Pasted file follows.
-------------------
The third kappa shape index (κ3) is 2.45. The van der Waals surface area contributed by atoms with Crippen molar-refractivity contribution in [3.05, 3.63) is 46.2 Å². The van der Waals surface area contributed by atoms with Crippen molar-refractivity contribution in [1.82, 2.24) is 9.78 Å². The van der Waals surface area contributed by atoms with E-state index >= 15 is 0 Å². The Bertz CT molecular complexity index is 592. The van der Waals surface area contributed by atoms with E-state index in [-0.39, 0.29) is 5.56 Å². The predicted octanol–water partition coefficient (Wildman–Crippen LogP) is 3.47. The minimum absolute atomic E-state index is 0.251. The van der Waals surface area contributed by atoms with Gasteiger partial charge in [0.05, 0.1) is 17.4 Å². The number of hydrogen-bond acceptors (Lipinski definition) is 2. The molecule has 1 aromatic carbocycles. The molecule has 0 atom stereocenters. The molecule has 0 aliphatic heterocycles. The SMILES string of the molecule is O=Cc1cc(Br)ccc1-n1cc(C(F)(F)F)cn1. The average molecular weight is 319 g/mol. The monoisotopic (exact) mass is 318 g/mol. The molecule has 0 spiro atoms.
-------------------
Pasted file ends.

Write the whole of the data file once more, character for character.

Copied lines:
The third kappa shape index (κ3) is 2.45. The van der Waals surface area contributed by atoms with Crippen molar-refractivity contribution in [3.05, 3.63) is 46.2 Å². The van der Waals surface area contributed by atoms with Crippen molar-refractivity contribution in [1.82, 2.24) is 9.78 Å². The van der Waals surface area contributed by atoms with E-state index >= 15 is 0 Å². The Bertz CT molecular complexity index is 592. The van der Waals surface area contributed by atoms with E-state index in [-0.39, 0.29) is 5.56 Å². The predicted octanol–water partition coefficient (Wildman–Crippen LogP) is 3.47. The minimum absolute atomic E-state index is 0.251. The van der Waals surface area contributed by atoms with Gasteiger partial charge in [0.05, 0.1) is 17.4 Å². The number of hydrogen-bond acceptors (Lipinski definition) is 2. The molecule has 1 aromatic carbocycles. The molecule has 0 atom stereocenters. The molecule has 0 aliphatic heterocycles. The SMILES string of the molecule is O=Cc1cc(Br)ccc1-n1cc(C(F)(F)F)cn1. The average molecular weight is 319 g/mol. The monoisotopic (exact) mass is 318 g/mol. The molecule has 0 spiro atoms.